today’s book: In This Moment by Gabrielle Meyer
Yesterday we kicked off the summer-long Road Trip Reads Giveaway where we will be visiting all 50 states on the pages of recently released books. Because road trips are always better with friends – and books – right? So grab your fave snacks, a cold soda or bottled water, an upbeat playlist and let’s head to…
today’s stop: Washington, D.C.
IN THIS MOMENT by Gabrielle Meyer
SERIES: Timeless #2
GENRE: Inspirational Historical Romance / Time Travel
PUBLISHER: Bethany House
RELEASE DATE: May 2, 2023
Maggie inherited a gift from her time-crossing parents that allows her to live three separate lives in 1861, 1941, and 2001. Each night, she goes to sleep in one time period and wakes up in another. Until she turns twenty-one, when she will have to forfeit two of those lives–and everyone she knows in them–forever.
In 1861, Maggie is the daughter of a senator at the outbreak of the Civil War, navigating a capital full of Southern spies and wounded soldiers. In 1941, she is a navy nurse, grappling with her knowledge of the future when she joins a hospital ship going to Pearl Harbor. And in 2001, she’s a brilliant young medical student, fulfilling her dream of becoming a surgeon.
While Maggie has sworn off romance until she makes her final choice, an intriguing man tugs at her heart in each era, only complicating the impossible decision she must make, which looms ever closer. With so much on the line, how can Maggie choose just one life to keep and the rest to lose?
April 18, 1861
Most days, I could pretend that my life was normal. I was a twenty-year-old woman searching for my place in the world, trying to decide my future. The only difference was that I had three normal lives, and on my twenty-first birthday, just eight and a half months from now, I would have to choose which one to keep and which to forfeit. Forever.
As I stood in my home on Lafayette Square, pulling long satin gloves onto my hands, it was easier not to think about the daunting choices set before me, or the other paths I occupied. I had become adept at living in the moment—a skill many people wished they could master, though it had come at a great cost to me.
Here, I was the daughter of an important US Senator and had served as his official hostess since my mother died. We were also on the cusp of the American Civil War.
But at the moment, we were late to the White House.
“Papa,” I called from the foyer as Saphira, my maid, handed me the second glove. “Mrs. Lincoln does not like when we’re late.”
Papa finally left his office and joined me, pulling on his own gloves. “I’m surprised she didn’t cancel,” he said, his usual good mood snuffed out by the stress of the week.
“She’s waited her entire life to be in the White House.” I smiled, knowing how much Mary Todd Lincoln reveled in being the First Lady. “She’d hardly let a little thing like a war dampen her plans.”
Papa smiled for the first time in days. “I’m sorry to be late, Margaret. I was distracted.” He accepted his cape from Joseph, our butler and man-of-all-work. There was agitation and worry in the tilt of Papa’s distinguished eyebrows, and I suspected it was more than distraction that had made him late.
“Is something wrong?” I asked.
Papa tried to wipe the worry from his face. “Nothing to concern you with, my dear. Just work.”
“When you are one of President Lincoln’s advisers, work is not just work.”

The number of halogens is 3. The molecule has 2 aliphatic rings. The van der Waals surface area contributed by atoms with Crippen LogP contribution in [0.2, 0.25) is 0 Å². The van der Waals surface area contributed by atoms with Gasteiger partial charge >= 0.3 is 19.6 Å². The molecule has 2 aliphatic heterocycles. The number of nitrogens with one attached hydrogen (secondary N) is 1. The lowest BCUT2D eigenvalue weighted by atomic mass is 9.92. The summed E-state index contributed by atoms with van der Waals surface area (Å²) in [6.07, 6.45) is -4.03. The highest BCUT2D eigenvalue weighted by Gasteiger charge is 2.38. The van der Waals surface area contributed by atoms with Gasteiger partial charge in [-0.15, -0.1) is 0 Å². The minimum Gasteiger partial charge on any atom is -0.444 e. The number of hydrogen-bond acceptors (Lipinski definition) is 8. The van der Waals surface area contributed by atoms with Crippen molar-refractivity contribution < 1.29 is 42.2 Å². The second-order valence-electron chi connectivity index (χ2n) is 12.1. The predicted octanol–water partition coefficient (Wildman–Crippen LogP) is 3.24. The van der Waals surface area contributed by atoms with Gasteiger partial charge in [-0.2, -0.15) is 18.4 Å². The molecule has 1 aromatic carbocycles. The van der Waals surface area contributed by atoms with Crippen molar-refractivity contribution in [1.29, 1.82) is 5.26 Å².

Saphira lifted my blue velvet cape over my shoulders, but I didn’t take my eyes off Papa. He was never difficult to read. He’d been a minister and a military man, once upon a time, and held himself with confidence and purpose. Now he was a senator and close confidante of the president. But I’d never seen his shoulders stoop so low or his face filled with such grief.
“I do not wish to ruin your evening.” He put his hand at the small of my back and guided me toward the front door. “The carriage is waiting, and this is supposed to be an enjoyable dinner party.”
He nodded for Joseph to open the front door, allowing me to glimpse the gloomy evening. The day had been cold and dreary, with constant raindrops falling upon the roof of our townhouse and turning the streets to mud.
“You do not need to shelter me from the truth,” I said as I set the hood of my cape over my dark brown curls, intricately woven together by Saphira’s talented hands.
“I do not,” he agreed, offering a placating smile. “But this is my problem, not yours.”
Wet mist hit my face, though Joseph lifted an umbrella over my head. He and Saphira were two of the three servants we had employed since arriving in the capital. We’d only been in Washington for five months, but I had quickly acclimated, since I also lived there in 2001. Much had changed, but many things were still the same. And it was much better than living in the wilds of Salem, Oregon, where Papa had moved me last year to run for the Senate.
The rain splattered mud everywhere and caused the white stucco of nearby St. John’s Church to look like it was weeping. I hiked up my silk skirts, hoping to avoid the mud as Papa held my elbow and helped me to the carriage.
The driver jumped off the top of the vehicle and opened the side door. I accepted his help as I stepped into the carriage and arranged my voluminous skirts around me. The width of fashionable hoopskirts, especially here in Washington, had become extravagant—as had most things among the upper echelon of Washington society. I couldn’t imagine what my fellow medical students at Georgetown University Hospital in 2001 would think of the clothing I wore in 1861. I shuddered to think of walking into the ER in my hoopskirts and silk gown.
Papa took the seat across from me as Joseph closed the door and the carriage began to move toward the White House. If it hadn’t been raining, we would have walked, but the mud was so thick, our shoes and clothing would be ruined by the time we got there.